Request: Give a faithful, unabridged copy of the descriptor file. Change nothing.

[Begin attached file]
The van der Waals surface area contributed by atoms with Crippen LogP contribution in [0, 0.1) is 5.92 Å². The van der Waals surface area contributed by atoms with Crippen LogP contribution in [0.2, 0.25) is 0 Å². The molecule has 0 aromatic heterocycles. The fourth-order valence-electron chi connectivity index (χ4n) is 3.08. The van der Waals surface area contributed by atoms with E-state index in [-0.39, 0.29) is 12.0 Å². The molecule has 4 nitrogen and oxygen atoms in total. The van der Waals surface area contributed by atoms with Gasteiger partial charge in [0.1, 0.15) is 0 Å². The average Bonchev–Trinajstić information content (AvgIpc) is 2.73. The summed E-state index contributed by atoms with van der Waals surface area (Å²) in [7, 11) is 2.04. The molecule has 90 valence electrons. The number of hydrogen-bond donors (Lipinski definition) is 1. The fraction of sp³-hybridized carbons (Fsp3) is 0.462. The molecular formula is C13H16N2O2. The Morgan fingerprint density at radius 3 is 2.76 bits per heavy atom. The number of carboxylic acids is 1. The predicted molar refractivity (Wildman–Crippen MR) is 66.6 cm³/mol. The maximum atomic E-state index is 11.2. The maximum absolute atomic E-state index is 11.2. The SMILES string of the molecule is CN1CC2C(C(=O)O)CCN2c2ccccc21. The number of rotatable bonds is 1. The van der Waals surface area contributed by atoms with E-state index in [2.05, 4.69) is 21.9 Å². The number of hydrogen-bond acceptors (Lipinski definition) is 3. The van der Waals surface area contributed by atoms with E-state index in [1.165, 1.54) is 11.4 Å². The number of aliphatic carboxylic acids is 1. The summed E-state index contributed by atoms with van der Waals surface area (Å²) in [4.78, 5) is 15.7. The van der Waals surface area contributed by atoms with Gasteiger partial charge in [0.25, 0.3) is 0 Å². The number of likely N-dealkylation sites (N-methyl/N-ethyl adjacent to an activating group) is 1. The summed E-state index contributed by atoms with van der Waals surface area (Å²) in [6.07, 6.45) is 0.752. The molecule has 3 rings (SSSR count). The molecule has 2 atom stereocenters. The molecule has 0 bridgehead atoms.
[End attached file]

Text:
The van der Waals surface area contributed by atoms with Crippen LogP contribution in [0, 0.1) is 5.92 Å². The van der Waals surface area contributed by atoms with Crippen LogP contribution in [0.2, 0.25) is 0 Å². The molecule has 0 aromatic heterocycles. The fourth-order valence-electron chi connectivity index (χ4n) is 3.08. The van der Waals surface area contributed by atoms with E-state index in [-0.39, 0.29) is 12.0 Å². The molecule has 4 nitrogen and oxygen atoms in total. The van der Waals surface area contributed by atoms with Gasteiger partial charge in [0.1, 0.15) is 0 Å². The average Bonchev–Trinajstić information content (AvgIpc) is 2.73. The summed E-state index contributed by atoms with van der Waals surface area (Å²) in [7, 11) is 2.04. The molecule has 90 valence electrons. The number of hydrogen-bond donors (Lipinski definition) is 1. The fraction of sp³-hybridized carbons (Fsp3) is 0.462. The molecular formula is C13H16N2O2. The Morgan fingerprint density at radius 3 is 2.76 bits per heavy atom. The number of carboxylic acids is 1. The predicted molar refractivity (Wildman–Crippen MR) is 66.6 cm³/mol. The maximum atomic E-state index is 11.2. The maximum absolute atomic E-state index is 11.2. The SMILES string of the molecule is CN1CC2C(C(=O)O)CCN2c2ccccc21. The number of rotatable bonds is 1. The van der Waals surface area contributed by atoms with E-state index in [2.05, 4.69) is 21.9 Å². The number of hydrogen-bond acceptors (Lipinski definition) is 3. The van der Waals surface area contributed by atoms with E-state index in [1.165, 1.54) is 11.4 Å². The number of aliphatic carboxylic acids is 1. The summed E-state index contributed by atoms with van der Waals surface area (Å²) in [4.78, 5) is 15.7. The van der Waals surface area contributed by atoms with Gasteiger partial charge in [0.25, 0.3) is 0 Å². The number of likely N-dealkylation sites (N-methyl/N-ethyl adjacent to an activating group) is 1. The summed E-state index contributed by atoms with van der Waals surface area (Å²) in [6.07, 6.45) is 0.752. The molecule has 3 rings (SSSR count). The molecule has 2 atom stereocenters. The molecule has 0 bridgehead atoms.